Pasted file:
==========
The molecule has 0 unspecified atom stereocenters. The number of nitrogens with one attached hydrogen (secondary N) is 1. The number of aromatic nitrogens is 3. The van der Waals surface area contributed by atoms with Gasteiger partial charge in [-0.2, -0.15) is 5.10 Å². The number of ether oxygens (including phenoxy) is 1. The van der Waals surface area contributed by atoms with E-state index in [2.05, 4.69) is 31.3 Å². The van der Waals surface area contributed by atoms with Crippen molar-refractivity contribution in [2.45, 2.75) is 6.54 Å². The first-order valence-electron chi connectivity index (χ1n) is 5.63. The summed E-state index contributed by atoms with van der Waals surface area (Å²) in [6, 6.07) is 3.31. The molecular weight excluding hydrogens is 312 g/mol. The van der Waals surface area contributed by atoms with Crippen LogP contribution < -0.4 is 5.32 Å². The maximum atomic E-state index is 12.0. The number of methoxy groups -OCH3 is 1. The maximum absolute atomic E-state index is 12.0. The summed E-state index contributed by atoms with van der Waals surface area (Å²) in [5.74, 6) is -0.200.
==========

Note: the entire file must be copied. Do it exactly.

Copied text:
The molecule has 0 unspecified atom stereocenters. The number of nitrogens with one attached hydrogen (secondary N) is 1. The number of aromatic nitrogens is 3. The van der Waals surface area contributed by atoms with Gasteiger partial charge in [-0.2, -0.15) is 5.10 Å². The number of ether oxygens (including phenoxy) is 1. The van der Waals surface area contributed by atoms with E-state index in [2.05, 4.69) is 31.3 Å². The van der Waals surface area contributed by atoms with Crippen molar-refractivity contribution in [2.45, 2.75) is 6.54 Å². The first-order valence-electron chi connectivity index (χ1n) is 5.63. The summed E-state index contributed by atoms with van der Waals surface area (Å²) in [6, 6.07) is 3.31. The molecular weight excluding hydrogens is 312 g/mol. The van der Waals surface area contributed by atoms with Crippen LogP contribution < -0.4 is 5.32 Å². The maximum atomic E-state index is 12.0. The number of methoxy groups -OCH3 is 1. The maximum absolute atomic E-state index is 12.0. The summed E-state index contributed by atoms with van der Waals surface area (Å²) in [5.74, 6) is -0.200.